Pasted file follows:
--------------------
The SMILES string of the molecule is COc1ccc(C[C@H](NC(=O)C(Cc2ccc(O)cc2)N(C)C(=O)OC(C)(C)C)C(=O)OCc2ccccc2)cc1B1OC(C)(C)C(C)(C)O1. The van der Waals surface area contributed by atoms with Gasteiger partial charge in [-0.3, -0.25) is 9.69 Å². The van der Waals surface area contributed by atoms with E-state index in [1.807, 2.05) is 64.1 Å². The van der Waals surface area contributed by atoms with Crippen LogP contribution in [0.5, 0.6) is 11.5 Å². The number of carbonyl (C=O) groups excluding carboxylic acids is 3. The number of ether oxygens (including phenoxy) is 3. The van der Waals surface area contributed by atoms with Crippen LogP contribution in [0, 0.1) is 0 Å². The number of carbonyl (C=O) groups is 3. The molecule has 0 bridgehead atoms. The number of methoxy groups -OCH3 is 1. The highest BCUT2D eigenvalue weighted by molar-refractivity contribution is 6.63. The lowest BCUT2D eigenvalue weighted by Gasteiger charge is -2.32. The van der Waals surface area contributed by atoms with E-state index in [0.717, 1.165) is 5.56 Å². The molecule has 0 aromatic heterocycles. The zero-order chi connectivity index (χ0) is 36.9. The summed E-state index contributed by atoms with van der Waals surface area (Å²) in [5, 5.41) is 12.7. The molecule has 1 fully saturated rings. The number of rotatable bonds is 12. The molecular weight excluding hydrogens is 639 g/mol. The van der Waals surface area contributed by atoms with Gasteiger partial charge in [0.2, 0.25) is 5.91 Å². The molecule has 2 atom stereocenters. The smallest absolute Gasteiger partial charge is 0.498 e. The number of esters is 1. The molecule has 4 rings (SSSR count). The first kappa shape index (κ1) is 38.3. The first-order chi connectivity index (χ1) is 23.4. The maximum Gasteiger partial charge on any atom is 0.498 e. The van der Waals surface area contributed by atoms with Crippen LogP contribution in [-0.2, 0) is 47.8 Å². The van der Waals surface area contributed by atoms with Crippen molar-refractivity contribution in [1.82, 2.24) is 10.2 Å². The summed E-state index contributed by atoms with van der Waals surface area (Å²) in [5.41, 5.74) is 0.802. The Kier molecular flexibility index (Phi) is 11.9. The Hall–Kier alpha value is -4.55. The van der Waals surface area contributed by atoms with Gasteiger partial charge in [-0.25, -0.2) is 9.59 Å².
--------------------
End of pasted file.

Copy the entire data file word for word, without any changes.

The SMILES string of the molecule is COc1ccc(C[C@H](NC(=O)C(Cc2ccc(O)cc2)N(C)C(=O)OC(C)(C)C)C(=O)OCc2ccccc2)cc1B1OC(C)(C)C(C)(C)O1. The van der Waals surface area contributed by atoms with Gasteiger partial charge in [-0.3, -0.25) is 9.69 Å². The van der Waals surface area contributed by atoms with E-state index in [1.807, 2.05) is 64.1 Å². The van der Waals surface area contributed by atoms with Crippen LogP contribution in [0.5, 0.6) is 11.5 Å². The number of carbonyl (C=O) groups excluding carboxylic acids is 3. The number of ether oxygens (including phenoxy) is 3. The van der Waals surface area contributed by atoms with Crippen LogP contribution in [0, 0.1) is 0 Å². The number of carbonyl (C=O) groups is 3. The molecule has 0 bridgehead atoms. The number of methoxy groups -OCH3 is 1. The highest BCUT2D eigenvalue weighted by molar-refractivity contribution is 6.63. The lowest BCUT2D eigenvalue weighted by Gasteiger charge is -2.32. The van der Waals surface area contributed by atoms with E-state index in [0.717, 1.165) is 5.56 Å². The molecule has 0 aromatic heterocycles. The zero-order chi connectivity index (χ0) is 36.9. The summed E-state index contributed by atoms with van der Waals surface area (Å²) in [5, 5.41) is 12.7. The molecule has 1 fully saturated rings. The number of rotatable bonds is 12. The molecular weight excluding hydrogens is 639 g/mol. The van der Waals surface area contributed by atoms with Gasteiger partial charge in [0.2, 0.25) is 5.91 Å². The molecule has 2 atom stereocenters. The smallest absolute Gasteiger partial charge is 0.498 e. The number of esters is 1. The molecule has 4 rings (SSSR count). The first kappa shape index (κ1) is 38.3. The first-order chi connectivity index (χ1) is 23.4. The maximum Gasteiger partial charge on any atom is 0.498 e. The van der Waals surface area contributed by atoms with Crippen LogP contribution in [-0.2, 0) is 47.8 Å². The van der Waals surface area contributed by atoms with Crippen molar-refractivity contribution in [1.82, 2.24) is 10.2 Å². The summed E-state index contributed by atoms with van der Waals surface area (Å²) in [5.41, 5.74) is 0.802. The Kier molecular flexibility index (Phi) is 11.9. The Hall–Kier alpha value is -4.55. The van der Waals surface area contributed by atoms with Gasteiger partial charge in [-0.25, -0.2) is 9.59 Å².